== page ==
“Sleep With Me,” starring Lovi Poe and Janine Gutierrez, is the newest GL to hit the shores. It’s a love story between two people with different disabilities, and explores the ways in which they navigate the world and allow themselves some tenderness.
At the press screening, director and creator Samantha Lee said that she wanted to show the different ways people love each other. She had started writing the show during the pandemic, and she was steeped in “sadness and self-loathing. The only way I could dig myself out of that loneliness was through the love of people around me.”
The show, which won an audience award at the recent Outfest LGBTQ Film Festival in Los Angeles, reflects that. There’s the love between its two main characters, of course. Poe’s Luna is a science textbook writer who has a condition where she can’t sleep during the night. Gutierrez’s Harry is the DJ of a popular late night radio show called “Sleep With Me,” which Luna listens to. She’s also a wheelchair user.
Their meet-cute happens when Luna’s newfound “friend”—the cashier at the convenience store she frequents, played by Nour Hoooshmand, who is less of a friend and more a desperate acquaintance—begs her into accepting a prize she got from Harry’s show, as she can’t leave her till to go to the studio. There, Luna quite literally bumps into Harry and quickly after leaves unceremoniously without even giving her name.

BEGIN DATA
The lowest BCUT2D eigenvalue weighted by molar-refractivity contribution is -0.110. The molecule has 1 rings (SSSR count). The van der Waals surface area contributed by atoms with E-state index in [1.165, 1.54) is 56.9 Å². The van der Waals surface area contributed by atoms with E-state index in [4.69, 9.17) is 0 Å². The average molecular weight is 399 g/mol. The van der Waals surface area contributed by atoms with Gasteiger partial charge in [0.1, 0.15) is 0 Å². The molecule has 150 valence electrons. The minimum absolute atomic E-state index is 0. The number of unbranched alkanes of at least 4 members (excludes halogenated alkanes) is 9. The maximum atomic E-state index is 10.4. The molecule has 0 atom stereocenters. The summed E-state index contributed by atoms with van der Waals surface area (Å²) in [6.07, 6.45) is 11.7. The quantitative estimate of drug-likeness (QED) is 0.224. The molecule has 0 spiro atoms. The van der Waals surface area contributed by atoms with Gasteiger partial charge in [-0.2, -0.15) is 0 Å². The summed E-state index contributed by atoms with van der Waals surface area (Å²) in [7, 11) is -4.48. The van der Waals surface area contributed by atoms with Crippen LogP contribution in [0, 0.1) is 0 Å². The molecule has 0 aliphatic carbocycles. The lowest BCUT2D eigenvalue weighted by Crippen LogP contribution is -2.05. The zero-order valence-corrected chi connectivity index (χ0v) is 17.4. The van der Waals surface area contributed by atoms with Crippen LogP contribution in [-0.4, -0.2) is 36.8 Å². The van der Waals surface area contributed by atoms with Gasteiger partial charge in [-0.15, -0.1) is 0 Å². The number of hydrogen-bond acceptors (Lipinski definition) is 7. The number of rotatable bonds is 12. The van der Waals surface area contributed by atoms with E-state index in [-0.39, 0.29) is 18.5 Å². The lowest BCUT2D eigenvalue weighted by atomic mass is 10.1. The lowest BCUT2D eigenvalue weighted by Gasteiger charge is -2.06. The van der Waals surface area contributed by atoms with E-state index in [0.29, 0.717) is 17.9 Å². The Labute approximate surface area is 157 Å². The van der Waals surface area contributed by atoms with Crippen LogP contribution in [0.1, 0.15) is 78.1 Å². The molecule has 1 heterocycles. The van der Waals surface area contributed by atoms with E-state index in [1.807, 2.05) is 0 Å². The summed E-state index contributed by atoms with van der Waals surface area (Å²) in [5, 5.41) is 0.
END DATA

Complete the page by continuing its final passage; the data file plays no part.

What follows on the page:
That would be the end of the show, if not for Harry’s brother, played by Kerwin King, whose own boy problems lead Harry to confessing to the girl that dropped by her studio on air.
I have to be honest, I wasn’t sure about whether or not Poe and Gutierrez would have good chemistry. Neither of them have done many queer roles (I’ve only tracked down a one-off “Magpakailanman” episode for Poe where she plays a butch lesbian, and none for Gutierrez), and though they were on the same network for a long time, they didn’t do a lot of roles in the same shows. My viewing of the show assuaged that worry, though. I felt genuine kilig, especially during their first date—ish—at a mami shop.
(Full disclosure, while researching for this review after watching the show, I found this headline on a story about the two from 2020: “Janine, Lovi nagliyab ang kaseksihan sa IG.” So never mind, maybe I just didn’t see the vision.)